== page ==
Visual Cortex, Brain All night-owls, other than feeling sleepy the next day, may also have to face another negative outcome. According to a latest study, sleep is very essential for memory formation. These investigators, for the first time portray the process of the cellular changes in the brain, which may influence memory formation. This study was conducted by the scientists at the University of Pennsylvania School of Medicine.

They state that the brain differs in both its sleeping as well as wakeful state. For this study, the scientists made use of an experimental model of cortical plasticity, which is the rearrangement of neural connections in response to life experiences. It is stated that by viewing changes in the cortical plasticity, the scientists could get a clear idea of how memories form in the brain. Their earlier study had revealed that when young animals after witnessing visual cues, were permitted to sleep; they experienced a more severe rearrangement of neurons in their visual cortex as compared to the animals that were not permitted sleep. The mystery behind this process has now been unveiled by these study investigators.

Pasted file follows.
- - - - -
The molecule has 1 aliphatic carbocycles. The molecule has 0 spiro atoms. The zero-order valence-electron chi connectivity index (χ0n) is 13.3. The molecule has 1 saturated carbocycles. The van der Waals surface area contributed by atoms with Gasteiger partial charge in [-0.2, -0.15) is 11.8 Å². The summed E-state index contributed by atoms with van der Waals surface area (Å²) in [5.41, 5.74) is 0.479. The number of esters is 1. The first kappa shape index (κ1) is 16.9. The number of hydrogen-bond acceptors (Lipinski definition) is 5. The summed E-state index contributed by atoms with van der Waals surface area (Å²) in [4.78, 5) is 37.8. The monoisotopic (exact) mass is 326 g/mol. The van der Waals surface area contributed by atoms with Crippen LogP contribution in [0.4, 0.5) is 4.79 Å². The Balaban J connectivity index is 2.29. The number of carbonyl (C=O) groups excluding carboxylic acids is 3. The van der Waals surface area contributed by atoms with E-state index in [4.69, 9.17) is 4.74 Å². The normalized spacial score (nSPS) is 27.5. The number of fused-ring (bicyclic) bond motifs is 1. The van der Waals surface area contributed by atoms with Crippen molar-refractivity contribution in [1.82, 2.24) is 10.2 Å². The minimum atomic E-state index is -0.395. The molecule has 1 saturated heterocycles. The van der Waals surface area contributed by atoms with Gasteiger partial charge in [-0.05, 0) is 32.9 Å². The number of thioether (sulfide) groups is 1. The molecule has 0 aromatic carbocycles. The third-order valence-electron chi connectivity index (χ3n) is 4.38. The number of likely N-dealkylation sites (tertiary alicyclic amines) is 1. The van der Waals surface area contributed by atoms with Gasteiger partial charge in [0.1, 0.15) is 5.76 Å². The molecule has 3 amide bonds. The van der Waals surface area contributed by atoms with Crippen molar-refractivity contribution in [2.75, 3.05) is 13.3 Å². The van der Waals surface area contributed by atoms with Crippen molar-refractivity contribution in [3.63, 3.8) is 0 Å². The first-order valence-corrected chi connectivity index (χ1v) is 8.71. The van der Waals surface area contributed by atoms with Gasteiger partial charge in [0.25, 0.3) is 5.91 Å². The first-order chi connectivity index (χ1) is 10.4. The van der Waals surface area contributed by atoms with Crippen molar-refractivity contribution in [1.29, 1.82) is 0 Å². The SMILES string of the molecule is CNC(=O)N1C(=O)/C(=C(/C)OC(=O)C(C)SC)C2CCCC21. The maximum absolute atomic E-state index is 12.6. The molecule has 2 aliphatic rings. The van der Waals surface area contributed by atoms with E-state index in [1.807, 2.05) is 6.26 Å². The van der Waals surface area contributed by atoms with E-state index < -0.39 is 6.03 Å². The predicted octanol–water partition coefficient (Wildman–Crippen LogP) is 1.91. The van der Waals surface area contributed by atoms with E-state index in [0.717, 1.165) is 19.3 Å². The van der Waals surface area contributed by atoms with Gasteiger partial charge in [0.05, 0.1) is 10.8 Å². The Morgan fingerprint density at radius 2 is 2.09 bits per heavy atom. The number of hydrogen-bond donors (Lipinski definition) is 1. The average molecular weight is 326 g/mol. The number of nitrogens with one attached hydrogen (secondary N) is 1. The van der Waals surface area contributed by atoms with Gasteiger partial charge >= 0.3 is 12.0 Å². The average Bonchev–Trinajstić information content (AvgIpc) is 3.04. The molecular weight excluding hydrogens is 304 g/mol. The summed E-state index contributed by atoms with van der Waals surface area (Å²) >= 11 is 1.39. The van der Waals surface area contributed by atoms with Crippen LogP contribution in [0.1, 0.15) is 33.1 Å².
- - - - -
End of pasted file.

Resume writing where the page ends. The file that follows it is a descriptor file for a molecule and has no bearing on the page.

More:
Marcos Frank, PhD, Assistant Professor of Neuroscience, University of Pennsylvania School of Medicine, says that, “This is the first real direct insight into how the brain, on a cellular level, changes the strength of its connections during sleep,” He further states, “We find that the biochemical changes are simply not happening in the neurons of animals that are awake. And when the animal goes to sleep it’s like you’ve thrown a switch, and all of a sudden, everything is turned on that’s necessary for making synaptic changes that form the basis of memory formation. It’s very striking.”

The study investigators state that this study could form the base of future studies to be conducted on human memory. These findings could help in understanding why humans need sleep and why the lack of it affects them to a certain degree. It could also aid in developing various new treatments that can efficiently balance the lack of sleep in an individual.

Their findings are published in Neuron.